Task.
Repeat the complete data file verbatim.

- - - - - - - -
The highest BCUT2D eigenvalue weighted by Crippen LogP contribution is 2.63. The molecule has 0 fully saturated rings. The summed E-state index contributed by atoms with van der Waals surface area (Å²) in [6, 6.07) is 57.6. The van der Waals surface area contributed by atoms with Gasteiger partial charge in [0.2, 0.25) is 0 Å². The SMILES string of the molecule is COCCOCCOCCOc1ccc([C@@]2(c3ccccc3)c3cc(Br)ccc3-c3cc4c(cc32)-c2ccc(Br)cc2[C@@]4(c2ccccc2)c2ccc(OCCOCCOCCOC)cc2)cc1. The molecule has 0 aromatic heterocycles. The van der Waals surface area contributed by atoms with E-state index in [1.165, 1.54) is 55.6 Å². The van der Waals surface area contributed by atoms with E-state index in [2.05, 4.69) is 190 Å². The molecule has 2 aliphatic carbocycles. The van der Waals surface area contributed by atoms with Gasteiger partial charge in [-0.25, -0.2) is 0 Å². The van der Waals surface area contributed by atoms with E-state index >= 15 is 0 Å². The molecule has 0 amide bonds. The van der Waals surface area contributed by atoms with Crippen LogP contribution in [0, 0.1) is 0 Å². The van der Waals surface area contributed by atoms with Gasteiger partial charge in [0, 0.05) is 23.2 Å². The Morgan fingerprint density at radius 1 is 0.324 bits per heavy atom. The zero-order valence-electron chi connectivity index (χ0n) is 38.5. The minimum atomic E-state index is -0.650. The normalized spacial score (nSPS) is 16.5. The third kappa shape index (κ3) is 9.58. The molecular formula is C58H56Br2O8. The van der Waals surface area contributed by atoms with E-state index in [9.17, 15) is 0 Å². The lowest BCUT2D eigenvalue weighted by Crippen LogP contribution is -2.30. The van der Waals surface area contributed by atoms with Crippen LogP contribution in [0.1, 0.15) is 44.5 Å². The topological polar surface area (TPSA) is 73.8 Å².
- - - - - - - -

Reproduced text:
The highest BCUT2D eigenvalue weighted by Crippen LogP contribution is 2.63. The molecule has 0 fully saturated rings. The summed E-state index contributed by atoms with van der Waals surface area (Å²) in [6, 6.07) is 57.6. The van der Waals surface area contributed by atoms with Gasteiger partial charge in [0.2, 0.25) is 0 Å². The SMILES string of the molecule is COCCOCCOCCOc1ccc([C@@]2(c3ccccc3)c3cc(Br)ccc3-c3cc4c(cc32)-c2ccc(Br)cc2[C@@]4(c2ccccc2)c2ccc(OCCOCCOCCOC)cc2)cc1. The molecule has 0 aromatic heterocycles. The van der Waals surface area contributed by atoms with E-state index in [1.165, 1.54) is 55.6 Å². The van der Waals surface area contributed by atoms with E-state index in [2.05, 4.69) is 190 Å². The molecule has 2 aliphatic carbocycles. The van der Waals surface area contributed by atoms with Gasteiger partial charge in [-0.25, -0.2) is 0 Å². The van der Waals surface area contributed by atoms with E-state index >= 15 is 0 Å². The molecule has 0 amide bonds. The van der Waals surface area contributed by atoms with Crippen LogP contribution in [0, 0.1) is 0 Å². The van der Waals surface area contributed by atoms with Gasteiger partial charge in [0, 0.05) is 23.2 Å². The Morgan fingerprint density at radius 1 is 0.324 bits per heavy atom. The zero-order valence-electron chi connectivity index (χ0n) is 38.5. The minimum atomic E-state index is -0.650. The normalized spacial score (nSPS) is 16.5. The third kappa shape index (κ3) is 9.58. The molecular formula is C58H56Br2O8. The van der Waals surface area contributed by atoms with E-state index in [9.17, 15) is 0 Å². The lowest BCUT2D eigenvalue weighted by Crippen LogP contribution is -2.30. The van der Waals surface area contributed by atoms with Crippen LogP contribution in [0.1, 0.15) is 44.5 Å². The topological polar surface area (TPSA) is 73.8 Å².